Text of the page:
Renewed round of trade tariffs hitting US$200 billion Chinese imports hurt US markets last night, same as it did to major Asian ex-Japan equities this morning.
Nasdaq lost 1.43% or 114 points, leading the decline in US shares. The Trump administration will impose additional 10% tariffs on 24th Sep and will rise up to 25% in 2019, a move that will make it more difficult to start a constructive negotiation with Beijing. In the mid- to long-term, business activities and consumer sentiments may get affected as imports get more expensive and trade relationship deteriorates. In the near term, however, trade disputes so far isn’t a top-of-mind for many Americans, and it hasn’t had much impact yet on the US$20 trillion US economy.
Shanghai Composite dipped down early morning and quickly flipped into positive territory. China and HK market have both declined by more than 20% from the last peak seen in February this year, in response to strengthening USD and trade war. Emerging markets are particularly vulnerable to these two factors as capital tends to flee into developed markets seeking safety during time of uncertainties.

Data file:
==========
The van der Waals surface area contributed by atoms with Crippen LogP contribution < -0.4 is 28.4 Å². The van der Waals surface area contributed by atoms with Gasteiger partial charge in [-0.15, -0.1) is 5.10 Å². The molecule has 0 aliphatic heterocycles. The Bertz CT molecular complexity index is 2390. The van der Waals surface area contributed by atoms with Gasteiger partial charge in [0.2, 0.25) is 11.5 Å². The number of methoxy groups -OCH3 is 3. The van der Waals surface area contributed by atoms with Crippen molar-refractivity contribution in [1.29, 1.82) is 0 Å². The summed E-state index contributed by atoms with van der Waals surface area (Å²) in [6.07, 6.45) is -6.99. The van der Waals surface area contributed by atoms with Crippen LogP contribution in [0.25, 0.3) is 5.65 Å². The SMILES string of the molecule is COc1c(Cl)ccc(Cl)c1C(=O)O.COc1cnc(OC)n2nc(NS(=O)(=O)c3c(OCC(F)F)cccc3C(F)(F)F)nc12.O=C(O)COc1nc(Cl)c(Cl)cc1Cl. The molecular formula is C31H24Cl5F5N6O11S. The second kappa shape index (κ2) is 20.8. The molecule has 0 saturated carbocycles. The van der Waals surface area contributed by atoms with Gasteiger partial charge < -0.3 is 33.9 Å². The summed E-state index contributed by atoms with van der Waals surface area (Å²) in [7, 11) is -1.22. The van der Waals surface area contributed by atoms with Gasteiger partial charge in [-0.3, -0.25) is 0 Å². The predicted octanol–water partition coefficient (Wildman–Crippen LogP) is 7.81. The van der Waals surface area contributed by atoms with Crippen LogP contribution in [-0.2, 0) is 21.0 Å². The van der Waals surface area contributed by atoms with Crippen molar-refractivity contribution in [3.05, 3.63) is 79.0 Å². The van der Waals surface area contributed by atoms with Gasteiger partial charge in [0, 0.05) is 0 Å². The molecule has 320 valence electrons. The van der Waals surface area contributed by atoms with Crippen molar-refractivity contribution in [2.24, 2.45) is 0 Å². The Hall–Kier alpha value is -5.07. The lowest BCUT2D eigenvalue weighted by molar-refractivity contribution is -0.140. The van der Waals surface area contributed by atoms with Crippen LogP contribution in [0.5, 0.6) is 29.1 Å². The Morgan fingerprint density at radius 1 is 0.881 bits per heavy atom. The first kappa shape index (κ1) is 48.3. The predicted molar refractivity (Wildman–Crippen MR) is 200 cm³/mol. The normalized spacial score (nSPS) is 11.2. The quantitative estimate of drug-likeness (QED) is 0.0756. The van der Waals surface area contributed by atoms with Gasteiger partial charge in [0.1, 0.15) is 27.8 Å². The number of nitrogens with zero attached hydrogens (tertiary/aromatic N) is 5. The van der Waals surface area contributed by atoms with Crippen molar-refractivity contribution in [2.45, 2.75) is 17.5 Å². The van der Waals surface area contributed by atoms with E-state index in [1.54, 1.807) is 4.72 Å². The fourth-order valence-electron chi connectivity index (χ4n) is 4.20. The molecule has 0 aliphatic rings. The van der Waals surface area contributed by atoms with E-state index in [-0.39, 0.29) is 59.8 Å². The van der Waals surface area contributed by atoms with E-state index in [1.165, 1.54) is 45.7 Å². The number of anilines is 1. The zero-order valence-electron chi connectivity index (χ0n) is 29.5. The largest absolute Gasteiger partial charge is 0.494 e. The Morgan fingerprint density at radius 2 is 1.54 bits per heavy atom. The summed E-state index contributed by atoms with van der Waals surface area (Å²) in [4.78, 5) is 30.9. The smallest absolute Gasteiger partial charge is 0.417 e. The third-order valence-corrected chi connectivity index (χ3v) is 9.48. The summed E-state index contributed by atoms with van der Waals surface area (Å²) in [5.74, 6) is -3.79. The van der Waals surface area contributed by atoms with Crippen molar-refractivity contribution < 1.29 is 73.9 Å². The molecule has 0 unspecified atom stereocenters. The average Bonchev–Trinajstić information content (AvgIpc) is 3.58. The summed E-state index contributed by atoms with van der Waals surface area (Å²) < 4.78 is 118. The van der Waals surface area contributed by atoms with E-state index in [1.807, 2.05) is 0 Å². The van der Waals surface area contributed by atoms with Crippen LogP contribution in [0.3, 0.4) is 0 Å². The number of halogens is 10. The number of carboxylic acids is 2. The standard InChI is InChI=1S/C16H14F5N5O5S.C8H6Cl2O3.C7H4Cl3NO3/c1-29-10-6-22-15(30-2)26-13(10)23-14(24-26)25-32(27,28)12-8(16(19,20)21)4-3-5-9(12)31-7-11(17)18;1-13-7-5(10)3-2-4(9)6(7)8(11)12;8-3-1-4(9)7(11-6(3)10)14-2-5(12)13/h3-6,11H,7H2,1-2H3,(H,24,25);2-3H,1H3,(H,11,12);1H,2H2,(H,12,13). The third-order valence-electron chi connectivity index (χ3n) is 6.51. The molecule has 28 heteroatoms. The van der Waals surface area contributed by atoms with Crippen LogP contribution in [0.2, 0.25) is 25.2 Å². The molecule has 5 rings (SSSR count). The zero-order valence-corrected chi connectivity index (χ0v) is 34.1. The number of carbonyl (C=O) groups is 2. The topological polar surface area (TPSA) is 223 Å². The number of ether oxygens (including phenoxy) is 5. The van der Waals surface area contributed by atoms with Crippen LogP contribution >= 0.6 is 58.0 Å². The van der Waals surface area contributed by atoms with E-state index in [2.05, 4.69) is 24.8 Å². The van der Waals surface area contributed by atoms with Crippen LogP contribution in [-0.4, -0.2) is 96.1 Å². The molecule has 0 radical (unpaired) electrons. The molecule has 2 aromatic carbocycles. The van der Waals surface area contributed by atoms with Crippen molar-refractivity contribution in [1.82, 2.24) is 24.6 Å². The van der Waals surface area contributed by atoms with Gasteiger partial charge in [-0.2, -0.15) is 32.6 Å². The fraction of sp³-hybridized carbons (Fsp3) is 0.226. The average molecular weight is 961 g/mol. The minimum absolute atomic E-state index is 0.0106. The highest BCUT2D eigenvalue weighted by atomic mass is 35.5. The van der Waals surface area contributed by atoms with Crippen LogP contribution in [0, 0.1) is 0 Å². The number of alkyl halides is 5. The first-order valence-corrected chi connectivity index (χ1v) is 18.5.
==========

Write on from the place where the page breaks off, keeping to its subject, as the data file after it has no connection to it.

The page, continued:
Technically, China, HK and Singapore markets are still in a clear downtrend, with ‘dead-crossed’ formed in their day charts. Fundamentally, however, it seems markets has priced-in too much pessimism about the outlook. Current valuations for Shanghai Composite, Hang Seng and STI are close to five-year low. The entire China stock market value is close to 6 times that of Apple Inc. China contributes to 15.6% of global GDP as at year 2017 but its stock market (including HK) accounts for only 13.4% of world market cap. Does that really make sense?
World exchange market cap and GDP comparison
|Market Cap in Trillion USD||% of World Market Cap||GDP in Trillion USD||% of World GDP|
Source: Bloomberg world exchange market cap, World Bank country GDP 2017
By Margaret Yang in Singapore
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